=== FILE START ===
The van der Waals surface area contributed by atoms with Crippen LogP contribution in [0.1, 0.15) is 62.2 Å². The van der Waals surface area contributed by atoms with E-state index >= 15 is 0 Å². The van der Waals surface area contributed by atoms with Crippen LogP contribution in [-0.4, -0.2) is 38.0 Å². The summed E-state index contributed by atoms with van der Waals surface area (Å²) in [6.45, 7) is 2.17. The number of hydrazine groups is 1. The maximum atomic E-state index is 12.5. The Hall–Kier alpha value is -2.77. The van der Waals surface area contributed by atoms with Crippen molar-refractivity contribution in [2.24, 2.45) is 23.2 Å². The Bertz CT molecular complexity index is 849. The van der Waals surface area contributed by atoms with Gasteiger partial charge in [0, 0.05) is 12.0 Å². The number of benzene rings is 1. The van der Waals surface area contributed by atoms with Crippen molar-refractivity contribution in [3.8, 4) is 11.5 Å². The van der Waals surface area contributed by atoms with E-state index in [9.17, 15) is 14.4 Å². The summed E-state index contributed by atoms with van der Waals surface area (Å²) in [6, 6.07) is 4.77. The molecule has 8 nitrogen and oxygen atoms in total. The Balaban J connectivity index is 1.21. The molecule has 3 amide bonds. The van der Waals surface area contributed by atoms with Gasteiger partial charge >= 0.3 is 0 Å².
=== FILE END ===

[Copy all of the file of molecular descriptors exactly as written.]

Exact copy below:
The van der Waals surface area contributed by atoms with Crippen LogP contribution in [0.1, 0.15) is 62.2 Å². The van der Waals surface area contributed by atoms with E-state index >= 15 is 0 Å². The van der Waals surface area contributed by atoms with Crippen LogP contribution in [-0.4, -0.2) is 38.0 Å². The summed E-state index contributed by atoms with van der Waals surface area (Å²) in [6.45, 7) is 2.17. The number of hydrazine groups is 1. The maximum atomic E-state index is 12.5. The Hall–Kier alpha value is -2.77. The van der Waals surface area contributed by atoms with Crippen molar-refractivity contribution in [2.24, 2.45) is 23.2 Å². The Bertz CT molecular complexity index is 849. The van der Waals surface area contributed by atoms with Gasteiger partial charge in [0, 0.05) is 12.0 Å². The number of benzene rings is 1. The van der Waals surface area contributed by atoms with Crippen molar-refractivity contribution in [3.8, 4) is 11.5 Å². The van der Waals surface area contributed by atoms with E-state index in [9.17, 15) is 14.4 Å². The summed E-state index contributed by atoms with van der Waals surface area (Å²) in [6, 6.07) is 4.77. The molecule has 8 nitrogen and oxygen atoms in total. The Balaban J connectivity index is 1.21. The molecule has 3 amide bonds. The van der Waals surface area contributed by atoms with Gasteiger partial charge >= 0.3 is 0 Å².